In general, embodiments of the invention provide a method and system for runtime environment emulation. During loading of a class of an object-oriented application executing in a runtime environment, a method call that is unsupported by the runtime environment is translated into one or more method calls that are supported by the runtime environment. Specifically, the supported method call(s) emulate the unsupported method call. The supported method call(s) may then be executed in place of the unsupported method call.

FIG. 1 shows a diagram of a system in accordance with one or more embodiments of the invention. Specifically, FIG. 1 shows a diagram of a runtime environment (120) configured to execute an object-oriented application (100). More specifically, the runtime environment (120) may include an application programming interface (125) providing access to supported methods (150), i.e., methods that are supported by the runtime environment (120).

In one or more embodiments of the invention, the runtime environment (120) may be a Java™ runtime environment, a Microsoft® .NET runtime environment, or any other similar type of runtime environment. Accordingly, the object-oriented application (100) may be a Java™ application, a Microsoft® ASP.NET application, a Microsoft® C# application, or any other similar type of application. Java™ is a trademark of Sun Microsystems, Inc. Further, the application programming interface (125) may be a Java™ API, a Microsoft® Foundation Class Library (FCL), or any other similar type of API. More specifically, while examples provided below make specific reference to the use of Java™ class files, any other similar type of class file may be used. For example, Microsoft® C# modules may be used with support from the Microsoft® .NET System.Reflection.Assembly class or any similar .NET programming construct. Accordingly, references herein to the use of Java™ class files should be understood to be exemplary only and in no way limiting the scope of the invention.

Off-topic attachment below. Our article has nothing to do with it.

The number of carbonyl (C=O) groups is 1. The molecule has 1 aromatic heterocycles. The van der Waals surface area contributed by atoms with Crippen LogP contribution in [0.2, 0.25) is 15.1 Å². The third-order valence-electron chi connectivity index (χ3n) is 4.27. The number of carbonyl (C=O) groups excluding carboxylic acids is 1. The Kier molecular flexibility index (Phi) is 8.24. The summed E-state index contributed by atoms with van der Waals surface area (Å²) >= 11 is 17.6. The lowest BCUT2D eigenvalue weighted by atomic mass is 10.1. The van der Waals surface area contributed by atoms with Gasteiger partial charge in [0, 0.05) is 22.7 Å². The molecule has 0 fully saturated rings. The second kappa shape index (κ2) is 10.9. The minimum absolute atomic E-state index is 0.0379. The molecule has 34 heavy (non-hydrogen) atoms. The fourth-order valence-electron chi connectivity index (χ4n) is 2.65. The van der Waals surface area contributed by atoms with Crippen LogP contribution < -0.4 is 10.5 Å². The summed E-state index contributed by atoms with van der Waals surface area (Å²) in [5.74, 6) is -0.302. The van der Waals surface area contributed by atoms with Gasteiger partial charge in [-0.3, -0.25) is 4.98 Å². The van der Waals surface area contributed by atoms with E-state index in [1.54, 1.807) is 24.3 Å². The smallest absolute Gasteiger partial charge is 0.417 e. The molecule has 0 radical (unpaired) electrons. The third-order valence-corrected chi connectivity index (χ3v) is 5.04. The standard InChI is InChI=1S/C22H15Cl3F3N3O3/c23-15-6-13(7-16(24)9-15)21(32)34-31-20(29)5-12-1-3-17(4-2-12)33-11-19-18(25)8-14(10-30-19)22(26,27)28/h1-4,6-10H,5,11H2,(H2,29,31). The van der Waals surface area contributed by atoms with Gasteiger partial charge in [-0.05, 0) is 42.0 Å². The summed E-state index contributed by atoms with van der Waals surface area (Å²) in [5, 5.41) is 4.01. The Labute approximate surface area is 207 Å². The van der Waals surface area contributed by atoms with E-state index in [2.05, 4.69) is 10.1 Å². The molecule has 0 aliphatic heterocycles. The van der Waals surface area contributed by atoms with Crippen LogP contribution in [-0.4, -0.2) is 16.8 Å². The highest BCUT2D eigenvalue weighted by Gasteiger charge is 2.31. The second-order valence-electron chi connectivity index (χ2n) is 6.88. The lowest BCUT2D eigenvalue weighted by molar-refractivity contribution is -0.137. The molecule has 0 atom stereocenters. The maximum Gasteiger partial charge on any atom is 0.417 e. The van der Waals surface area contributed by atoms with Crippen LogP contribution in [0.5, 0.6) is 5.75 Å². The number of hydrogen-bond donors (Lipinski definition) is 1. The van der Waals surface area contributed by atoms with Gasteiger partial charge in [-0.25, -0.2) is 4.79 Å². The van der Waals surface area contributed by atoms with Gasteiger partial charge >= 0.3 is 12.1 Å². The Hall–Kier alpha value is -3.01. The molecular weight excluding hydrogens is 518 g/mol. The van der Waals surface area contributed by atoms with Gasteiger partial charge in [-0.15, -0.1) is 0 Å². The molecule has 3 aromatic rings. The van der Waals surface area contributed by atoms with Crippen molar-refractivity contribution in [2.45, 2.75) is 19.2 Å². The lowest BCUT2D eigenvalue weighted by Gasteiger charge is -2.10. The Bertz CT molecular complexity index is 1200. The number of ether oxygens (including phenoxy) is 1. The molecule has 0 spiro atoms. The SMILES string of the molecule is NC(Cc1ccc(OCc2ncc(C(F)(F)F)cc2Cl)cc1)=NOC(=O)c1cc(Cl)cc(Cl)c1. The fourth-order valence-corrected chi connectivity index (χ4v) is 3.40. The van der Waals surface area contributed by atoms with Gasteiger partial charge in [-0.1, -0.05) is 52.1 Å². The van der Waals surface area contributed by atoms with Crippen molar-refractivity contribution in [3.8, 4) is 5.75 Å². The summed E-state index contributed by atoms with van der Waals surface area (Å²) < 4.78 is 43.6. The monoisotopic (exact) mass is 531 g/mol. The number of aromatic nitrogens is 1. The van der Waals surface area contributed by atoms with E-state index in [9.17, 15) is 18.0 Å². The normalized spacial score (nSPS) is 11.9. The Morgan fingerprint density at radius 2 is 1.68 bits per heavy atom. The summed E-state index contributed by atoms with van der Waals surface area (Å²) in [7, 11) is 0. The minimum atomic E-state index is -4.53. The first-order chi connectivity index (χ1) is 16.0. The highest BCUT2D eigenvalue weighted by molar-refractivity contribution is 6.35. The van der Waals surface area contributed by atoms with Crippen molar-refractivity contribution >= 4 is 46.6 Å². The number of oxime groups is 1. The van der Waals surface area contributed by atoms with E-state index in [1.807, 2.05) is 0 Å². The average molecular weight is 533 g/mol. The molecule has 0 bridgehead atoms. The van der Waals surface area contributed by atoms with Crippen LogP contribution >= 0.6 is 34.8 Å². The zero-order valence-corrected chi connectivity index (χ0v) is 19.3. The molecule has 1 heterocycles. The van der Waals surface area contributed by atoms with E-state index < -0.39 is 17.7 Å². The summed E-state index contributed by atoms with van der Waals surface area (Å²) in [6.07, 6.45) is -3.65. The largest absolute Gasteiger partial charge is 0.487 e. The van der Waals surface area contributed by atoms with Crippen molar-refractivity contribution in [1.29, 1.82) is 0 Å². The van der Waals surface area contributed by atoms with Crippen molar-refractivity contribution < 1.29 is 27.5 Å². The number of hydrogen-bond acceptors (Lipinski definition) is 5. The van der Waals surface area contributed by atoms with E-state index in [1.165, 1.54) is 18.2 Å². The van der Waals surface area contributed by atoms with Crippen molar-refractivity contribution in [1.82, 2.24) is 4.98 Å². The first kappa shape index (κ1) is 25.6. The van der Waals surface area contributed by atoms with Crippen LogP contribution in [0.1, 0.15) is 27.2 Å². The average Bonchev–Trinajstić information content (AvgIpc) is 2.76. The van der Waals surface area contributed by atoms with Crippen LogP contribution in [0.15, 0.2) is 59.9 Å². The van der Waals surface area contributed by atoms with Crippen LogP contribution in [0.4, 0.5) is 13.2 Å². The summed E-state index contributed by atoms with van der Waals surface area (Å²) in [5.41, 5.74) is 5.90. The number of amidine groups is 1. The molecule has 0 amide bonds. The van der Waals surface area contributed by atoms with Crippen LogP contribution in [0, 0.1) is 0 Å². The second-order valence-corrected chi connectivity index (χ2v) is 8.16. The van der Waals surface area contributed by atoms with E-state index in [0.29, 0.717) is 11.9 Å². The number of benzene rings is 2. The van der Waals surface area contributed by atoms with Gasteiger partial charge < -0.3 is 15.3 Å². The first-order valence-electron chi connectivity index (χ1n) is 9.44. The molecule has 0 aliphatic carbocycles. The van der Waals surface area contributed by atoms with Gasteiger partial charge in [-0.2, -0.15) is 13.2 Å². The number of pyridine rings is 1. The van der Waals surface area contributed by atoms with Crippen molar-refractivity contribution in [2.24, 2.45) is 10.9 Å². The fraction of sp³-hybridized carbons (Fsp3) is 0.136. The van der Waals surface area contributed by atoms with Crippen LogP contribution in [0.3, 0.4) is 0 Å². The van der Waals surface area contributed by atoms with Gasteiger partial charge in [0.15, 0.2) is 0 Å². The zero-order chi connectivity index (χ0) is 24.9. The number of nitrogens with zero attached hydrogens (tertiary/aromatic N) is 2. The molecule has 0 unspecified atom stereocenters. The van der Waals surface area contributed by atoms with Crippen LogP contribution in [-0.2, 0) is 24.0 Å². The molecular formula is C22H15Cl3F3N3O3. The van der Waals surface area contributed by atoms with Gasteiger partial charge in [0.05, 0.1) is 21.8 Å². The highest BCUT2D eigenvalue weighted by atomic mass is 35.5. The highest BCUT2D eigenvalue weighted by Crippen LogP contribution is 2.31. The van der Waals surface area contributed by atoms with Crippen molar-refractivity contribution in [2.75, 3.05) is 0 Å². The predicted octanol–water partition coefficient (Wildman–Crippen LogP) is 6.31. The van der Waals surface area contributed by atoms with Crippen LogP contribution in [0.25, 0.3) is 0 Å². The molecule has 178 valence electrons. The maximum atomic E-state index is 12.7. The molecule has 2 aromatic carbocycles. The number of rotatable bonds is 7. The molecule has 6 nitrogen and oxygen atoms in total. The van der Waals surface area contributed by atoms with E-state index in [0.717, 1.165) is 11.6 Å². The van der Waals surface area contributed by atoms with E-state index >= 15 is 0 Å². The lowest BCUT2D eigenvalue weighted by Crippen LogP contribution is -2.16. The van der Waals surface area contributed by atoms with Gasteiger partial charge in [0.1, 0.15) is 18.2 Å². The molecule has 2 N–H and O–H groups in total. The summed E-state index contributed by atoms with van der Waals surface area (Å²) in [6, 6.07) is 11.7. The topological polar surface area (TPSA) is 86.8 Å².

In one or more embodiments of the invention, the object-oriented application (100) may include one or more application classes (e.g., application class A (105), application class N (110)). Further, as exemplified in the expanded diagram of application class A (105), an application class (e.g., 105, 110) may include one or more supported method calls (e.g., supported method call B (130), supported method call M (135)), i.e., calls to one or more of the supported methods (150). Moreover, an application class (e.g., 105, 110) may include one or more unsupported method calls (e.g., unsupported method call D (140), unsupported method call P (145)), i.e., calls to methods that are not supported by the runtime environment (120).

For example, the unsupported method call(s) (e.g., 140, 145) may be specific to a different implementation (not shown) of the runtime environment (120). More specifically, one or more of the unsupported method call(s) (e.g., 140, 145) may rely on a native function call, i.e., a call to a function that is native to a specific type of underlying computer system. Said another way, the unsupported method call(s) (e.g., 140, 145) may be directed to a type of computer system (e.g., a mobile phone, a personal digital assistant (PDA), an embedded device, etc.) that is not supported by the runtime environment (120).